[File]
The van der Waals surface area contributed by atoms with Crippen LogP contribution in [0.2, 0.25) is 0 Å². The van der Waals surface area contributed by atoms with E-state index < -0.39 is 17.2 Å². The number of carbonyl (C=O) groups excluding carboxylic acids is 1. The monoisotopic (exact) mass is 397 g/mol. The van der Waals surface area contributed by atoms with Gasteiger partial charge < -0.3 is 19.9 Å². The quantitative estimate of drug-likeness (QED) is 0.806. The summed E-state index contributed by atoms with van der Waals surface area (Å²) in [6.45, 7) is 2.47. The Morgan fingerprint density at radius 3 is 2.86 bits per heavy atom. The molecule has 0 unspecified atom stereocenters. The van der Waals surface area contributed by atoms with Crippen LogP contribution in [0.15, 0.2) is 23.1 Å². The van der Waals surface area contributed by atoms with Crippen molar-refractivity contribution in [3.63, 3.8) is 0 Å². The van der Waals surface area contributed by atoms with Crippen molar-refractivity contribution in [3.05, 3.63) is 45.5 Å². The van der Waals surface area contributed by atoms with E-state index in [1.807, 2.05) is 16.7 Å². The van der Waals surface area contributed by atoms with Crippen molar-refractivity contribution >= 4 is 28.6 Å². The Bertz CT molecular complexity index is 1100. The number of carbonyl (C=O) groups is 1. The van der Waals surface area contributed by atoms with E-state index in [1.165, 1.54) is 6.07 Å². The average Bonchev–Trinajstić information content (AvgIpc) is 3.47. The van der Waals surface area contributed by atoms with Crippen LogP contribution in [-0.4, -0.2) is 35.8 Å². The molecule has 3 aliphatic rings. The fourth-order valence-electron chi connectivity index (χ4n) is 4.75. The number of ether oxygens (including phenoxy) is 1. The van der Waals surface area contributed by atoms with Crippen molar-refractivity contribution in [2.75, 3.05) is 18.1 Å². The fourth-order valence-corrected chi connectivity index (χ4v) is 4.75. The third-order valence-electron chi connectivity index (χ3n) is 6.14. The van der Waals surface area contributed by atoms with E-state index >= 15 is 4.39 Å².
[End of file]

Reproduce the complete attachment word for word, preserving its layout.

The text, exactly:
The van der Waals surface area contributed by atoms with Crippen LogP contribution in [0.2, 0.25) is 0 Å². The van der Waals surface area contributed by atoms with E-state index < -0.39 is 17.2 Å². The number of carbonyl (C=O) groups excluding carboxylic acids is 1. The monoisotopic (exact) mass is 397 g/mol. The van der Waals surface area contributed by atoms with Gasteiger partial charge < -0.3 is 19.9 Å². The quantitative estimate of drug-likeness (QED) is 0.806. The summed E-state index contributed by atoms with van der Waals surface area (Å²) in [6.45, 7) is 2.47. The Morgan fingerprint density at radius 3 is 2.86 bits per heavy atom. The molecule has 0 unspecified atom stereocenters. The van der Waals surface area contributed by atoms with Crippen LogP contribution in [0.15, 0.2) is 23.1 Å². The van der Waals surface area contributed by atoms with Crippen molar-refractivity contribution in [3.63, 3.8) is 0 Å². The van der Waals surface area contributed by atoms with Crippen molar-refractivity contribution in [3.05, 3.63) is 45.5 Å². The van der Waals surface area contributed by atoms with E-state index in [1.807, 2.05) is 16.7 Å². The van der Waals surface area contributed by atoms with Crippen molar-refractivity contribution >= 4 is 28.6 Å². The Bertz CT molecular complexity index is 1100. The number of carbonyl (C=O) groups is 1. The van der Waals surface area contributed by atoms with E-state index in [1.165, 1.54) is 6.07 Å². The average Bonchev–Trinajstić information content (AvgIpc) is 3.47. The van der Waals surface area contributed by atoms with Crippen LogP contribution in [-0.4, -0.2) is 35.8 Å². The molecule has 3 aliphatic rings. The fourth-order valence-electron chi connectivity index (χ4n) is 4.75. The number of ether oxygens (including phenoxy) is 1. The van der Waals surface area contributed by atoms with Crippen molar-refractivity contribution in [2.75, 3.05) is 18.1 Å². The fourth-order valence-corrected chi connectivity index (χ4v) is 4.75. The third-order valence-electron chi connectivity index (χ3n) is 6.14. The van der Waals surface area contributed by atoms with E-state index >= 15 is 4.39 Å².